(continued)

Breitbach says council
has been "gagged"
by Armow Wind agreement

By Liz Dadson

www.kincardinetimes.com

Kincardine council

To Comment on this article Click Here

Kincardine council has been effectively "gagged" by a development agreement with Samsung Renewable Energy (Samsung) and Pattern Energy Group LP (Pattern Development).

That's the word from Karen Breitbach of Kincardine who was responding to council's response to her initial letter regarding the Armow Wind agreement which will provide $12.6-million for local initiatives over the next 20 years, and $1-million for the Kincardine Airport.

In committee-of-the-whole Wednesday night, chief administrative officer Murray Clarke had prepared written responses to questions posed by councillor Jacqueline Faubert in a motion and by Breitbach in a letter.

In his responses, Clarke outlined the following:

  • The agreement was discussed in closed session pursuant to Section 239 of the Municipal Act, due to advice that is subject to solicitor-client privilege. The municipal solicitor was in attendance to provide his guidance and recommendations regarding the agreement.
  • It was approved while the project is still under appeal at divisional court - staff does not recall this matter being raised during discussions with council or the solicitor. It is staff's opinion that the fact of the appeal would not have presented a legal barrier to concluding talks with Armow Wind.
  • Restrictive clauses in the agreement - Paragraph 17.2 would result in a reduced benefit payment should council enact a noise control bylaw that impacts the wind turbines. This provision in no way limits or restricts the authority or ability of council to enact a noise bylaw that might impact on wind turbine operations or any other bylaw or action that it is legally entitled to do, but there could be financial consequences.

With respect to Breitbach's letter, Clarke states that it suggests the Armow Wind agreement places excessive restrictions on council's ability to determine how community benefit funds would be applied.

"Staff's view is just the opposite," stated Clarke. "Section 14 of the agreement allows a great deal of discretion in the use and distribution of community benefit funds."

"I think staff has presented the information very well and provided good clarification," said deputy mayor Anne Eadie. "People forget that the province's Green Energy  Act took away much of our municipal authority over industrial wind turbine developments.

"We have no authority to negotiate anything but we did negotiate and made some substantial gains regarding the project."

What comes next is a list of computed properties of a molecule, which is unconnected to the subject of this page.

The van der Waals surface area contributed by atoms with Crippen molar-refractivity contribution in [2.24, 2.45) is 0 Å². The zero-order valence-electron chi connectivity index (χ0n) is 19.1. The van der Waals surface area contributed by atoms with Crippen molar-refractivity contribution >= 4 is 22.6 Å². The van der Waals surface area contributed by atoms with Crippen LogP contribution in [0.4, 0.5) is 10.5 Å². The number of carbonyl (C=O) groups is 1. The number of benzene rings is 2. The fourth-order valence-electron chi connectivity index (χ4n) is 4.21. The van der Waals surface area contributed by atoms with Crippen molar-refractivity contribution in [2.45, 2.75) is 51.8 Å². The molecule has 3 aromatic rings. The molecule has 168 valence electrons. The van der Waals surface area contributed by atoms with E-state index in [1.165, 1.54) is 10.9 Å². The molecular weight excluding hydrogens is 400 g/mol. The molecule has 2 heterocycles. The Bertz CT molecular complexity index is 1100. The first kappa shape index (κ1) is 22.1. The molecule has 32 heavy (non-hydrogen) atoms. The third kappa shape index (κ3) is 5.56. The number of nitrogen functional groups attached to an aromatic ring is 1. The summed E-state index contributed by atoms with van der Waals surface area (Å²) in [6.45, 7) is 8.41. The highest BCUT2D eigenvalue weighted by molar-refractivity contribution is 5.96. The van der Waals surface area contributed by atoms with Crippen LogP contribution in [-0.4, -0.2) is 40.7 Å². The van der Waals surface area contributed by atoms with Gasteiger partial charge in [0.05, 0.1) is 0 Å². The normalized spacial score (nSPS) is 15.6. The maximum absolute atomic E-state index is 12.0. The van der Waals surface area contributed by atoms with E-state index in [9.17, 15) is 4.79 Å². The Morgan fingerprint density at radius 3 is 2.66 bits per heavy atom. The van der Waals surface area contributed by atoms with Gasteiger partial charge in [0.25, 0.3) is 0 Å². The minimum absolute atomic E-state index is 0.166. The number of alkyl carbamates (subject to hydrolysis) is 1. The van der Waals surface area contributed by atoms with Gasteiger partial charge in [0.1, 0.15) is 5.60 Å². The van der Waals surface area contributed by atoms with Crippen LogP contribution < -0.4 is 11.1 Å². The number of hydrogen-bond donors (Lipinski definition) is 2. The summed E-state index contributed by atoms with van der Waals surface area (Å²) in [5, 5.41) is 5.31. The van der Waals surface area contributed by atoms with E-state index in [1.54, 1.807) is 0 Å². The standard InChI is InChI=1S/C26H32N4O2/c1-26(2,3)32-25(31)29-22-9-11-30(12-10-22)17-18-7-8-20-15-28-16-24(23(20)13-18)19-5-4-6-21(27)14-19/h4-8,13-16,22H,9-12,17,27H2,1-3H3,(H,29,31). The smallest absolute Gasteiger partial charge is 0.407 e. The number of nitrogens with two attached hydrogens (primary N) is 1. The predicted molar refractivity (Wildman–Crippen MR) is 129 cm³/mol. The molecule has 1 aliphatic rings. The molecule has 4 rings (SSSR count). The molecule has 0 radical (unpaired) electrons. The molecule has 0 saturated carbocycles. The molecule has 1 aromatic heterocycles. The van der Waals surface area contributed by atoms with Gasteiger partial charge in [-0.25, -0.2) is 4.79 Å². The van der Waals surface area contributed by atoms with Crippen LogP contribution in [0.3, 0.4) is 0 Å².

She said the collection lines will be buried which was a major problem for nearby residents in the Ripley Wind project. "And we have protected our buffer zones for future growth. If we're weighing gains and losses, I think we have a solid gain in protecting some of our interests."

Faubert said her reason for bringing forward the motion was to garner information so everyone knows why the development agreement was done the way it was.

"I still have some concerns about the clarity of the agreement," she said. "Never in our term of office have I seen an agreement that, litigiously, is so scary."

She said the community benefit program is still very confusing; and there are still questions about what advice was needed for the agreement to be discussed in closed session.

Breitbach was allowed 10 minutes to respond to council's response to the questions about the agreement.

She maintained that the agreement has, in fact, relinquished council's freedom to enact any bylaw that could restrict Armow Wind's operations without repercussions.

 



As she questioned what "staff" was negotiating for the municipality, mayor Larry Kraemer replied that, under council's direction, Clarke was acting on behalf of the municipality. That decision was made six weeks before the negotiations took place, and all of council knew that, he said.

"My major issue is the manner in which this agreement was procedurally processed without public input," said Breitbach. "That's totally disrespectful of the people impacted by the Armow Wind project."

She said she understands the rationale that Kincardine should negotiate for some community benefit rather than nothing.

As Breitbach asked questions regarding repercussions if council continues on the municipal coalition for a noise bylaw, and regarding airport safety and liability if an airplane were to hit a turbine, Kraemer explained that she was asking questions that council has never discussed so there are no answers to them.

Clarke said the municipality has no authority over airport safety or traffic. That is all federally regulated.

Faubert said the agreement is very daunting and there are ongoing questions that need answers.

"There is definitely room to open up the bylaw and have another look at it," said Breitbach, "rather than fighting each other."

For more on this story, read the article below:

Kincardine council Faubert wants questions answered about agreement with Armow Wind Read More


Liz Dadson

Scrolling stops when you move your mouse inside the scroll area.  You can click on the ads for more

Survey Participate in our latest Kincardine Times survey Read More Survey Participate in our latest Saugeen Times survey Read More Survey Participate in our latest Walkerton News survey Read More

 


 

 

for world news, books, sports, movies ...

Sunday, July 13, 2014